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British business fears grow over Omicron crackdown

By Guardian Nigeria
09 December 2021   |   5:18 pm
Britain's beleaguered hospitality and finance sectors lamented Thursday the impact of new health measures designed to prevent the spread of the Omicron coronavirus variant over Christmas.

PHOTO: REUTERS/Leonhard Foeger

Britain’s beleaguered hospitality and finance sectors lamented Thursday the impact of new health measures designed to prevent the spread of the Omicron coronavirus variant over Christmas.

The UK government will from Monday tighten virus restrictions in England as Omicron variant cases surge, including guidance to work from home and mandatory Covid passports.

The news dealt a bitter blow to pubs, restaurants and nightclubs, just as they had begun to recover from lockdowns that ravaged demand.

And it sent shudders through London’s City finance district, already reeling from Brexit and rendered a ghost town for much of the pandemic.

The curbs sparked renewed fear over the economy heading into the New Year, but analysts remain uncertain over the outlook.

‘Christmas has been cancelled’
“These fresh restrictions will be a disappointment to businesses in the Square Mile,” said Catherine McGuinness, policy chair of the City of London Corporation.

“Christmas has been cancelled for many City shops, restaurants, pubs and other businesses that rely on footfall from workers in nearby offices.”

The once-bustling City, where office workers had begun returning to desks, will be slammed by the reintroduction of official advice to work from home.

The Corporation — which runs London’s Square Mile or historic financial district — urged businesses, workers and residents to follow the new rules, while calling on the government for a “clear roadmap” back to normality.

Britain will make it compulsory to show Covid vaccine passports in England for the first time, while face masks will be required in most indoor public venues.

The pass, comprising proof of two vaccine doses, or a negative lateral flow test, will be needed for entry into nightclubs and large entertainment venues.

Pubs, traditionally filled over the festive season with Christmas revellers, are already reeling from Covid lockdowns that were lifted earlier this year.

“Make no mistake, this is a huge blow for our sector as it further undermines consumer confidence and is devastating for pubs based near offices and in town centres,” said Emma McClarkin, head of the British Beer and Pub Association.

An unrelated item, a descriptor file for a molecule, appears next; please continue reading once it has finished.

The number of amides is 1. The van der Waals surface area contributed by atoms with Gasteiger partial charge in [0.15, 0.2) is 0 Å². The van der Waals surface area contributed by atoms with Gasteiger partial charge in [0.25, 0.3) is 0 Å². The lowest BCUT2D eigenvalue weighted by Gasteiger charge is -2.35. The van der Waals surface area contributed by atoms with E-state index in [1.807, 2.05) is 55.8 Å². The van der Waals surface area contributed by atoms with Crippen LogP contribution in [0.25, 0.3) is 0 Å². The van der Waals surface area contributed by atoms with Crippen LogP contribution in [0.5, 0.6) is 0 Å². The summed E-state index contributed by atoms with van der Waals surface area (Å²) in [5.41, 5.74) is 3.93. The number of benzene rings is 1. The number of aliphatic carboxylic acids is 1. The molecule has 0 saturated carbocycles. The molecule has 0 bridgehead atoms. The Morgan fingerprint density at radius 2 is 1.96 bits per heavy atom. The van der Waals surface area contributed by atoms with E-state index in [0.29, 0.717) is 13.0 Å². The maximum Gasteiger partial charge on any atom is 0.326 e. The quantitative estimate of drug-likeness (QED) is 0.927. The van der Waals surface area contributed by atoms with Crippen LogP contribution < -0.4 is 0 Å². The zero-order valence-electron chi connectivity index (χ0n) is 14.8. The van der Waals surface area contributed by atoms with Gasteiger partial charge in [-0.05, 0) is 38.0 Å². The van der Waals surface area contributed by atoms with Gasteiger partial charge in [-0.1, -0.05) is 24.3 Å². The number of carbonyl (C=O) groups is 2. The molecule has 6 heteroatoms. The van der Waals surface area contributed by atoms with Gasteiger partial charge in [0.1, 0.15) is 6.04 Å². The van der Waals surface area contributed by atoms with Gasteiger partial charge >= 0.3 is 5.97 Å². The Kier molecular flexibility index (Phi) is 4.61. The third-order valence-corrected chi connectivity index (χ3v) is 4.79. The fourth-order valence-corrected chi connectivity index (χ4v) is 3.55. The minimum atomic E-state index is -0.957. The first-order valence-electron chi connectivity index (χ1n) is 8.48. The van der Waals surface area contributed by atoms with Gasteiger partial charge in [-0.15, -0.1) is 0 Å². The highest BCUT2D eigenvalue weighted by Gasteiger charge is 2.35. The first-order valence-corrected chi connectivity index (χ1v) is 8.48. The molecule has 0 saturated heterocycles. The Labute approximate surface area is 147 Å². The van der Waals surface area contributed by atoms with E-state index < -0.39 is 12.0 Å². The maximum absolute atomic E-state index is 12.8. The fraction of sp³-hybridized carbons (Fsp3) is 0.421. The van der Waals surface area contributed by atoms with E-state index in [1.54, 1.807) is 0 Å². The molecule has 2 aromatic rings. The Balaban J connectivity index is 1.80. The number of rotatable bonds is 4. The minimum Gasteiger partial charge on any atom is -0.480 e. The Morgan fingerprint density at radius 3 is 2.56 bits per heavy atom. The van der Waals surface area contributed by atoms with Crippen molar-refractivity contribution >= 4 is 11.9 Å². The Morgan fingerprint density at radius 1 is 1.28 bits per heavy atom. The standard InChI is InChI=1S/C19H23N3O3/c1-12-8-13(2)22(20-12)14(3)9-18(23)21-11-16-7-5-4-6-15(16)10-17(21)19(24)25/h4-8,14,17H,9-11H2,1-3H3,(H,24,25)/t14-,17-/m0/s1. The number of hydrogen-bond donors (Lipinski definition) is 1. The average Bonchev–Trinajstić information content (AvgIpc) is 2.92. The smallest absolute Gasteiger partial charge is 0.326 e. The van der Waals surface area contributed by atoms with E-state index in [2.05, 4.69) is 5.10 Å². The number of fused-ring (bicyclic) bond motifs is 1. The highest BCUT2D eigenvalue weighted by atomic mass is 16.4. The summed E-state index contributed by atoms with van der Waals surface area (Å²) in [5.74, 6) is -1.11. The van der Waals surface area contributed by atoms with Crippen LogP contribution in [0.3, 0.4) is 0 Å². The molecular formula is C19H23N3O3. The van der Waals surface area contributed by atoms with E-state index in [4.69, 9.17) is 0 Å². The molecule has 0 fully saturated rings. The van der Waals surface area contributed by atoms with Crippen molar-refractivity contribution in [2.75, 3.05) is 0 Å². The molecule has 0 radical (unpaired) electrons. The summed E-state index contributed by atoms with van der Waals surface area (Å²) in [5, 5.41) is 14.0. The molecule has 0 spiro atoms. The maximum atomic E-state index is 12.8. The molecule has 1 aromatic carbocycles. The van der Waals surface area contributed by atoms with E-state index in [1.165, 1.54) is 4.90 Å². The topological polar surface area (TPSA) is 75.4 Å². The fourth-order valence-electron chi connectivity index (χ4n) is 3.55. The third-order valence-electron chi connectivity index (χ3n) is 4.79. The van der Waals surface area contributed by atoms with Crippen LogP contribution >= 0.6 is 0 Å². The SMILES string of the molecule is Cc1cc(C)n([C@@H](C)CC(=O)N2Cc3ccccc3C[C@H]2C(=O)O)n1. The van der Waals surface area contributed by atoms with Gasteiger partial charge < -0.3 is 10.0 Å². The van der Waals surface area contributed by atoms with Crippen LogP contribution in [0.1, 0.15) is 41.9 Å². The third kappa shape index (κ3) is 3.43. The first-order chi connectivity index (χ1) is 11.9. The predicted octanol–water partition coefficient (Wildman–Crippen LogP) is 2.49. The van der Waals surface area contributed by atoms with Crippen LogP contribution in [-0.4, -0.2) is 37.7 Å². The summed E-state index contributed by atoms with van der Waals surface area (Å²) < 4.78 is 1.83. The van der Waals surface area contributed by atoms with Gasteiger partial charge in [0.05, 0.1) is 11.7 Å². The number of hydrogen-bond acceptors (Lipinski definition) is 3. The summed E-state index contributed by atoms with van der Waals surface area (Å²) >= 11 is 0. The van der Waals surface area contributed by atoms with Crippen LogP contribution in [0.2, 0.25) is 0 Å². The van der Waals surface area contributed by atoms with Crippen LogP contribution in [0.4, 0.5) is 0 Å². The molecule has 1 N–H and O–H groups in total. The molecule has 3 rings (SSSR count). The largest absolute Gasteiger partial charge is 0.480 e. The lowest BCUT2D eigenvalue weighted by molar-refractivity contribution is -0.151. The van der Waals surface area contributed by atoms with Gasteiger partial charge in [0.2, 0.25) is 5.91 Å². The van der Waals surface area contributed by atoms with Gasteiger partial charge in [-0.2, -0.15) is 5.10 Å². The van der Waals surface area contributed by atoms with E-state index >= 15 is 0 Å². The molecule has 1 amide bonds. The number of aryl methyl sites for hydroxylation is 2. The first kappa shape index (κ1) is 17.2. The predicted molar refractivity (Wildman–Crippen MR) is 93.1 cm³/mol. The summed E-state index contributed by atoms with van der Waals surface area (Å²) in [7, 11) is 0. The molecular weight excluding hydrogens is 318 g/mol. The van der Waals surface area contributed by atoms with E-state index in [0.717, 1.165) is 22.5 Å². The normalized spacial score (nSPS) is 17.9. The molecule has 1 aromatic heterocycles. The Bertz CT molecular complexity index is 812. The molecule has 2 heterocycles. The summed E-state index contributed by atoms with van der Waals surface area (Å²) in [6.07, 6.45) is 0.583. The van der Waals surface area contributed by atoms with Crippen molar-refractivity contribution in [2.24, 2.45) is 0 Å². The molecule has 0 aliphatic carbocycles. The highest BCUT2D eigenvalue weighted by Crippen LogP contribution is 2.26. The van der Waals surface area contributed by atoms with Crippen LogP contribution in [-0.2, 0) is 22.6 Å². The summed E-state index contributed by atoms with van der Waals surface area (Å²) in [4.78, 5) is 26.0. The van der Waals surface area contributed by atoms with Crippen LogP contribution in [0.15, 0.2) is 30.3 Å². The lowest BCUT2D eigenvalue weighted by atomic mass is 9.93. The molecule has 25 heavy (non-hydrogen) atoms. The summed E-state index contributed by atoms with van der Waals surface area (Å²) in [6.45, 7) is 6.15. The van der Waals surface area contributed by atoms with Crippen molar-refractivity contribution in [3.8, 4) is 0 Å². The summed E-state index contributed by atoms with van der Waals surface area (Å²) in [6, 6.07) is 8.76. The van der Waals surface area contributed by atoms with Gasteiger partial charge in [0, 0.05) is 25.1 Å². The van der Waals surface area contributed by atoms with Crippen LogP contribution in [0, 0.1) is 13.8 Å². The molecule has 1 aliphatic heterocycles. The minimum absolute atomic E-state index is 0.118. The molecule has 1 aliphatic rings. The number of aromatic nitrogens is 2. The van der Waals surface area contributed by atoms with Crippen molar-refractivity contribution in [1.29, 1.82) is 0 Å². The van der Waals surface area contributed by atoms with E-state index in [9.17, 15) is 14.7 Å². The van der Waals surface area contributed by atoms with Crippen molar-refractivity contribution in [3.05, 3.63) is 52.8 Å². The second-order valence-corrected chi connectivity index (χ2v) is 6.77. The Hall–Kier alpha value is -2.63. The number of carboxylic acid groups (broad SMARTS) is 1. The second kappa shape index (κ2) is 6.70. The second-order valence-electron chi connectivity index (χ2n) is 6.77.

The government “will need to look at providing support” to compensate for lost “vital revenues over the Christmas period”, she added, but noted most pubs were too small to require Covid passports.

‘Devastating impact’
The Night Time Industries Association also sounded the alarm.

“The pre-Christmas period is absolutely crucial for our sector,” said NTIA boss Michael Kill, adding the measures will have a “devastating impact” on an industry “already so bruised” by the pandemic.

Prime Minister Boris Johnson unveiled the stringent measures while facing public anger over video footage of his aides joking about an alleged illicit Christmas party at Downing Street during last year’s lockdown.

“Nightclubs and bars must not be thrown under the bus for the Prime Minister to save his own skin,” added Kill.

Commentators said it was difficult to predict whether the economy, already struggling with runaway inflation, would take a major hit.

“It’s very hard to tell whether the restrictions would have a big impact on the UK economy,” Capital Economics analyst Bethany Beckett told AFP.

The new curbs were more “light touch” than previous rules, while the economy has “got much better at coping” with Covid fallout.

Markets will digest Friday the latest reading on the UK economy before next week’s Bank of England interest rate decision.

October’s gross domestic product (GDP) data will likely reflect the end of the government’s furlough jobs support and the ongoing supply chain crunch.

The BoE is forecast to refrain from raising record-low interest rates next Thursday, despite soaring inflation, as it tracks the Omicron variant that surfaced in November.